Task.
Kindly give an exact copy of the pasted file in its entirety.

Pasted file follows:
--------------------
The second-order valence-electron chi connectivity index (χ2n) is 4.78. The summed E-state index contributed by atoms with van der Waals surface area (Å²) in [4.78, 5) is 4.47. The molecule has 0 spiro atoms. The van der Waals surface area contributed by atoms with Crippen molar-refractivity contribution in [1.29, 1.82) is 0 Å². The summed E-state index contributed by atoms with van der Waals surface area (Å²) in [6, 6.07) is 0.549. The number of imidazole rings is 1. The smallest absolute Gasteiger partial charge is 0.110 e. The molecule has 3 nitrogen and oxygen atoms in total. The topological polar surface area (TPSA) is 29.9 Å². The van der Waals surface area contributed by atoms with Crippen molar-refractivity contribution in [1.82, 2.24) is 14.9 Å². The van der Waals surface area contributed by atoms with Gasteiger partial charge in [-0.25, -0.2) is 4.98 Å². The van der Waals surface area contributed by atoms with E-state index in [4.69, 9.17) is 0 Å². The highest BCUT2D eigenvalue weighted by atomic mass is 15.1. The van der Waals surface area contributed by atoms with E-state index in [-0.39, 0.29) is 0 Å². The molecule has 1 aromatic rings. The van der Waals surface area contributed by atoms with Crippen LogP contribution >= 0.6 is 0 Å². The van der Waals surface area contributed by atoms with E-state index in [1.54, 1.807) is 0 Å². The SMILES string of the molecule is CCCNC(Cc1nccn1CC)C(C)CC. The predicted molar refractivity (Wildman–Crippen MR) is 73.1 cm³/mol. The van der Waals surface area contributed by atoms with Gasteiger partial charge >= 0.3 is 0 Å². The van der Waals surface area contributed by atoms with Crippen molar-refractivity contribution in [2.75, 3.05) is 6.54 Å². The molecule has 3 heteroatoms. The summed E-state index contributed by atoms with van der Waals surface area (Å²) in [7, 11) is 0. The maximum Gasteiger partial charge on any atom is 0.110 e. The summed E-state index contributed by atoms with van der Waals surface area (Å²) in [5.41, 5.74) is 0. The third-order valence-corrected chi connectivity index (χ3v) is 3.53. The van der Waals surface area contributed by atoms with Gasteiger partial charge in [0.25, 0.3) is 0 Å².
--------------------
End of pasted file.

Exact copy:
The second-order valence-electron chi connectivity index (χ2n) is 4.78. The summed E-state index contributed by atoms with van der Waals surface area (Å²) in [4.78, 5) is 4.47. The molecule has 0 spiro atoms. The van der Waals surface area contributed by atoms with Crippen molar-refractivity contribution in [1.29, 1.82) is 0 Å². The summed E-state index contributed by atoms with van der Waals surface area (Å²) in [6, 6.07) is 0.549. The number of imidazole rings is 1. The smallest absolute Gasteiger partial charge is 0.110 e. The molecule has 3 nitrogen and oxygen atoms in total. The topological polar surface area (TPSA) is 29.9 Å². The van der Waals surface area contributed by atoms with Crippen molar-refractivity contribution in [1.82, 2.24) is 14.9 Å². The van der Waals surface area contributed by atoms with Gasteiger partial charge in [-0.25, -0.2) is 4.98 Å². The van der Waals surface area contributed by atoms with E-state index in [4.69, 9.17) is 0 Å². The highest BCUT2D eigenvalue weighted by atomic mass is 15.1. The van der Waals surface area contributed by atoms with E-state index in [-0.39, 0.29) is 0 Å². The molecule has 1 aromatic rings. The van der Waals surface area contributed by atoms with Crippen LogP contribution >= 0.6 is 0 Å². The van der Waals surface area contributed by atoms with E-state index in [1.54, 1.807) is 0 Å². The SMILES string of the molecule is CCCNC(Cc1nccn1CC)C(C)CC. The predicted molar refractivity (Wildman–Crippen MR) is 73.1 cm³/mol. The van der Waals surface area contributed by atoms with Gasteiger partial charge >= 0.3 is 0 Å². The van der Waals surface area contributed by atoms with Crippen molar-refractivity contribution in [2.75, 3.05) is 6.54 Å². The molecule has 3 heteroatoms. The summed E-state index contributed by atoms with van der Waals surface area (Å²) in [7, 11) is 0. The maximum Gasteiger partial charge on any atom is 0.110 e. The summed E-state index contributed by atoms with van der Waals surface area (Å²) in [5.41, 5.74) is 0. The third-order valence-corrected chi connectivity index (χ3v) is 3.53. The van der Waals surface area contributed by atoms with Gasteiger partial charge in [0.25, 0.3) is 0 Å².